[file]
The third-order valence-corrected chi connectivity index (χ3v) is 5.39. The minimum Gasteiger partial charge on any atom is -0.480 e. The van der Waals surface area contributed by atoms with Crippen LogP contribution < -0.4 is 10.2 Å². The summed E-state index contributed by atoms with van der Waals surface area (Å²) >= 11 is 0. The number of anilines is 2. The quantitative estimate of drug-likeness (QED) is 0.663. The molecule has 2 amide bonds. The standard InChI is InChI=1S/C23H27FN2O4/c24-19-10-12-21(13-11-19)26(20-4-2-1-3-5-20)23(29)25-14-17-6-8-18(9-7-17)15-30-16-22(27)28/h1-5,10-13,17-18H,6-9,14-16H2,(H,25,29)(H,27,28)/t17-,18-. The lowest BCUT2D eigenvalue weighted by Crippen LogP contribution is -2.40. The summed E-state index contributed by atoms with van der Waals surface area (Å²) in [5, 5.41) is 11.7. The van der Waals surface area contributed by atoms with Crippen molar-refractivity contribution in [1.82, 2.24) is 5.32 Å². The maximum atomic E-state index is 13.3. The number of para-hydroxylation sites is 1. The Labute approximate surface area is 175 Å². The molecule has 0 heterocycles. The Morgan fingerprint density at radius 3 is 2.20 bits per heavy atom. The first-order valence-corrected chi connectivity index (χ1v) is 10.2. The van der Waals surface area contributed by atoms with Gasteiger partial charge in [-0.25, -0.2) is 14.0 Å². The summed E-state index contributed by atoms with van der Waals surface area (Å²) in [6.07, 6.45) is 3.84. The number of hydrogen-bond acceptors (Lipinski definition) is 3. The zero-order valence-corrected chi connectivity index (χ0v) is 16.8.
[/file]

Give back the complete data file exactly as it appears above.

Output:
The third-order valence-corrected chi connectivity index (χ3v) is 5.39. The minimum Gasteiger partial charge on any atom is -0.480 e. The van der Waals surface area contributed by atoms with Crippen LogP contribution < -0.4 is 10.2 Å². The summed E-state index contributed by atoms with van der Waals surface area (Å²) >= 11 is 0. The number of anilines is 2. The quantitative estimate of drug-likeness (QED) is 0.663. The molecule has 2 amide bonds. The standard InChI is InChI=1S/C23H27FN2O4/c24-19-10-12-21(13-11-19)26(20-4-2-1-3-5-20)23(29)25-14-17-6-8-18(9-7-17)15-30-16-22(27)28/h1-5,10-13,17-18H,6-9,14-16H2,(H,25,29)(H,27,28)/t17-,18-. The lowest BCUT2D eigenvalue weighted by Crippen LogP contribution is -2.40. The summed E-state index contributed by atoms with van der Waals surface area (Å²) in [5, 5.41) is 11.7. The van der Waals surface area contributed by atoms with Crippen molar-refractivity contribution in [1.82, 2.24) is 5.32 Å². The maximum atomic E-state index is 13.3. The number of para-hydroxylation sites is 1. The Labute approximate surface area is 175 Å². The molecule has 0 heterocycles. The Morgan fingerprint density at radius 3 is 2.20 bits per heavy atom. The first-order valence-corrected chi connectivity index (χ1v) is 10.2. The van der Waals surface area contributed by atoms with Gasteiger partial charge in [-0.25, -0.2) is 14.0 Å². The summed E-state index contributed by atoms with van der Waals surface area (Å²) in [6.07, 6.45) is 3.84. The number of hydrogen-bond acceptors (Lipinski definition) is 3. The zero-order valence-corrected chi connectivity index (χ0v) is 16.8.